Rights of Consumers and Photo Subjects in respect of commissioned works

On November 3, 2004, CIPPIC Associate Alex Cameron presented a brief to the Senate Standing Committee on Social Affairs, Science and Technology on Bill S-9, proposed amendments to the Copyright Act that would give photographers first ownership of copyright in the photographs they take.

On April 14, 2004, CIPPIC submitted comments to the Heritage Committee on copyright reform and photographers' rights, urging Parliament to adopt rules that recognize disparities in bargaining power between different types of parties, as well as the reasonable expectations of consumers, in the context of commissioned photographs and other works of art. CIPPIC also calls for rules protecting portrait subjects from unauthorized reproduction or dissemination of their portraits.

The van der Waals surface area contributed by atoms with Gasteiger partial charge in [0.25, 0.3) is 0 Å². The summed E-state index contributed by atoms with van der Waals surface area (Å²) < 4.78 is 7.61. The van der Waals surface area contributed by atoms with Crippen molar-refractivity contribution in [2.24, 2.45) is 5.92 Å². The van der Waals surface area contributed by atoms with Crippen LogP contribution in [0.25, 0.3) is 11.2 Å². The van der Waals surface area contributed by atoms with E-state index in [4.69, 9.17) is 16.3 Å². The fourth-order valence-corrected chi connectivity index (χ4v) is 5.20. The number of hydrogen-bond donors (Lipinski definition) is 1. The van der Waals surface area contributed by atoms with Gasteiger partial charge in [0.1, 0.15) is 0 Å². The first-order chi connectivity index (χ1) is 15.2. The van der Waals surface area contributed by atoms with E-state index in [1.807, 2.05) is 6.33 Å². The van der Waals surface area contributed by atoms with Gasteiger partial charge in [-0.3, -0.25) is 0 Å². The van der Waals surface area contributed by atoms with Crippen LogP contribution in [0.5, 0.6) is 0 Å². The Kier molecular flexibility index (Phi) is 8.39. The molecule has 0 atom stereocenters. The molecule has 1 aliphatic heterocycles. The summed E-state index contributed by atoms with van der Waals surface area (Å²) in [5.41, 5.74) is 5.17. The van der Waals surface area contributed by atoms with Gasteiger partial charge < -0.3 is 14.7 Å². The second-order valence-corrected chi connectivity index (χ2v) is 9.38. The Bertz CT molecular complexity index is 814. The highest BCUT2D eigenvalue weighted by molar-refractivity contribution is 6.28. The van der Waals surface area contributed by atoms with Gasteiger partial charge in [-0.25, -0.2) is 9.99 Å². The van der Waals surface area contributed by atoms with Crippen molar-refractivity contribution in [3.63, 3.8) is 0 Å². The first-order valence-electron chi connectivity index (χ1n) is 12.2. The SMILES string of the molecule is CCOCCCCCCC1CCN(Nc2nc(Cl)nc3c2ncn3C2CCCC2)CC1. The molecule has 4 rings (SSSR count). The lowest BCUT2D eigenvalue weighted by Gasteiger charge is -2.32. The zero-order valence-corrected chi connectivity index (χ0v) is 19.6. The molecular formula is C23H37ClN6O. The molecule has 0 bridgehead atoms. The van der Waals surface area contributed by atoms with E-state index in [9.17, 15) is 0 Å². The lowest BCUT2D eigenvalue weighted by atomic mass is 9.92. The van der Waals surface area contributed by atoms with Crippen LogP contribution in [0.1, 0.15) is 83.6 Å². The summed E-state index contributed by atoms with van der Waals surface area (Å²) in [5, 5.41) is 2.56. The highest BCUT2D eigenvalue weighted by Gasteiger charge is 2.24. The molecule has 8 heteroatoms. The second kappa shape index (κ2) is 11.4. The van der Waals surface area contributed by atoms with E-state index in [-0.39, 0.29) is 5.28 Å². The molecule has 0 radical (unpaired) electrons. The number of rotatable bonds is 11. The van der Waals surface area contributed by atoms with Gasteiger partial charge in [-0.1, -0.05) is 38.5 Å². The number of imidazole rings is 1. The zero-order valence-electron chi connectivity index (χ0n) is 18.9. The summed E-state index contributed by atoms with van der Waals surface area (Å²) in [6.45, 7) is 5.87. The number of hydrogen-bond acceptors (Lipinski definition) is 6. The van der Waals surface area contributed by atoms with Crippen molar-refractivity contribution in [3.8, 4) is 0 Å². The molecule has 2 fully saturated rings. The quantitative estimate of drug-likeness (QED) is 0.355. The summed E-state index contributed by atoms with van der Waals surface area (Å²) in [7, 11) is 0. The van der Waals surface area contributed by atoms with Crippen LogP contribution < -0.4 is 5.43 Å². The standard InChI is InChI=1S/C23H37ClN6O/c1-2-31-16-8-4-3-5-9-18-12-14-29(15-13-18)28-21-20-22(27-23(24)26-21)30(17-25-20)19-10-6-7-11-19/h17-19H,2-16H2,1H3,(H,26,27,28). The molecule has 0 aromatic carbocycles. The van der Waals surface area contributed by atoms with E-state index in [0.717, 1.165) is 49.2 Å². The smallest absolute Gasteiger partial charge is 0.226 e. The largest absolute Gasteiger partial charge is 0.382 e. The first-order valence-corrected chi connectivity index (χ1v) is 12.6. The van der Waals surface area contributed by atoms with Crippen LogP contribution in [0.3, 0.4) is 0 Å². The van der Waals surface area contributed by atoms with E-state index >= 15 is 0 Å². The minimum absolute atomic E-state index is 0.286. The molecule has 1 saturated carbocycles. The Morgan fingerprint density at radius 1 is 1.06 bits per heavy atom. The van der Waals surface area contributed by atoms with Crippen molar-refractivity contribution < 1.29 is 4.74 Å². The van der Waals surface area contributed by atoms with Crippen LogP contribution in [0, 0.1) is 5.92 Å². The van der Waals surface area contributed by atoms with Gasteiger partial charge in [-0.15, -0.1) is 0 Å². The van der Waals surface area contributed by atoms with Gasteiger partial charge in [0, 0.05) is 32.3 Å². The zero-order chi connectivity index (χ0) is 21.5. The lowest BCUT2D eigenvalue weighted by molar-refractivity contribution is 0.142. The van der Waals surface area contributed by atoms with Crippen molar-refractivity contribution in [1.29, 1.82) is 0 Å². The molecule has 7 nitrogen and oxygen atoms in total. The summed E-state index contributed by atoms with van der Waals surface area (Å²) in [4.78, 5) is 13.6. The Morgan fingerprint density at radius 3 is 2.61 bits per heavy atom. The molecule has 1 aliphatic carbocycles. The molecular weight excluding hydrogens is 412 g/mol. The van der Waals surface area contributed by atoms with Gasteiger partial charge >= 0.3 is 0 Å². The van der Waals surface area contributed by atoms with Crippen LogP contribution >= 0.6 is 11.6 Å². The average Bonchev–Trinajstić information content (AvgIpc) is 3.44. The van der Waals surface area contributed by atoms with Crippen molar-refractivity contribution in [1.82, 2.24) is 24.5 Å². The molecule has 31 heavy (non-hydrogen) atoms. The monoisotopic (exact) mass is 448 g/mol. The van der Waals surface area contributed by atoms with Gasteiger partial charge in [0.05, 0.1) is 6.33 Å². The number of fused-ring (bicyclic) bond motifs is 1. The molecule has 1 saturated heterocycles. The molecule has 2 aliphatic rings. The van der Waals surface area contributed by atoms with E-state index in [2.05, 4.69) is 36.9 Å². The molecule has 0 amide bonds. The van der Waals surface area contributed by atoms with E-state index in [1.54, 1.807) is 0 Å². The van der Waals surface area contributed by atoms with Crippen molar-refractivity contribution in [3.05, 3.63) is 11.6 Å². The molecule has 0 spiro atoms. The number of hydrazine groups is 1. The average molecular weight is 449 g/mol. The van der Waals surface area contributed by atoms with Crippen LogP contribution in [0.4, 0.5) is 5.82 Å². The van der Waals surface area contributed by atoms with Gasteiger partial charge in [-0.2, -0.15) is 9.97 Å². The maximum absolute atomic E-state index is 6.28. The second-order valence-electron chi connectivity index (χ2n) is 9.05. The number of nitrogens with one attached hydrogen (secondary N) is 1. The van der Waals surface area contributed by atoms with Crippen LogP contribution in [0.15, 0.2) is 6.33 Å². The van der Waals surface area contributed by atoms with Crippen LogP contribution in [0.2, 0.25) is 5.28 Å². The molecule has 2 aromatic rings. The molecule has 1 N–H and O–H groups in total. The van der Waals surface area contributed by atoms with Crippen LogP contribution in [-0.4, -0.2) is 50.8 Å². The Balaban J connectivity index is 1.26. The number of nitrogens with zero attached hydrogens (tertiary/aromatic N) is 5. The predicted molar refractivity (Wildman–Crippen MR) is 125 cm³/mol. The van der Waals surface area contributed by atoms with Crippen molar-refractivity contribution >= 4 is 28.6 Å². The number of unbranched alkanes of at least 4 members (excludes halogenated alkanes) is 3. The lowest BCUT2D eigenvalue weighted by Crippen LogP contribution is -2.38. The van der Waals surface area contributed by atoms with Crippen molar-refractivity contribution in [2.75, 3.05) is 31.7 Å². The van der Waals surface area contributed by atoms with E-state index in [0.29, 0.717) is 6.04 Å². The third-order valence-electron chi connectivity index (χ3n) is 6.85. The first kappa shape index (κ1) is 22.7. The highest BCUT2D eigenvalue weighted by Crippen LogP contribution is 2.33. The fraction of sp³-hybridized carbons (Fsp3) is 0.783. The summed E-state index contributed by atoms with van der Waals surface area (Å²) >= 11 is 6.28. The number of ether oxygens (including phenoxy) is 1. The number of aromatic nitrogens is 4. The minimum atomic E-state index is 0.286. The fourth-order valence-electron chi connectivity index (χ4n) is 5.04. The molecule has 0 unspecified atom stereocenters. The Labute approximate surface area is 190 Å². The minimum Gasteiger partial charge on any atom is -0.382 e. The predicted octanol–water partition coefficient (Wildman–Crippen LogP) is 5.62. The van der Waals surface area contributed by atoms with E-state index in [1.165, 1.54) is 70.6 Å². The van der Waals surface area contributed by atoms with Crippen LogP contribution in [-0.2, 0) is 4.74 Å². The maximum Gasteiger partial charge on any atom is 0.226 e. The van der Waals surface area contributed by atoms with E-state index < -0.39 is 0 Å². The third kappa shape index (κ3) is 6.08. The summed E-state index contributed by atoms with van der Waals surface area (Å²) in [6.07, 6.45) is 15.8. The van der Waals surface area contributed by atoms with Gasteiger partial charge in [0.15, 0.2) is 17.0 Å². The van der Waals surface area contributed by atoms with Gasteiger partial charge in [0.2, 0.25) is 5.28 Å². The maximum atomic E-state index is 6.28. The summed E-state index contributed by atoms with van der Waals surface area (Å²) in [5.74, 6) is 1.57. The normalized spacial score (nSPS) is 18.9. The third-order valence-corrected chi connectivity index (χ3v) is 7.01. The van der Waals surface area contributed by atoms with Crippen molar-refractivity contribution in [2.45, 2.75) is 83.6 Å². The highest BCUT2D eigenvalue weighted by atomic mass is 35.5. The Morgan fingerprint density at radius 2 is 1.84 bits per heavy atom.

Subsection 13(2) of the Copyright Act provides that, subject to an agreement to the contrary, first ownership of copyright in a commissioned photograph, engraving or portrait vests in the person who commissions and pays for the work. Photographers would like subsection 13(2) to be repealed so that they benefit from default ownership in copyright in the same way that most other artists do.

The issue of photographers' rights in copyright is the subject of Bill S-16, under consideration by the Senate Standing Committee on Social Affairs, Science and Technology, as well as the Heritage Committee's more general review of copyright legislation and reform.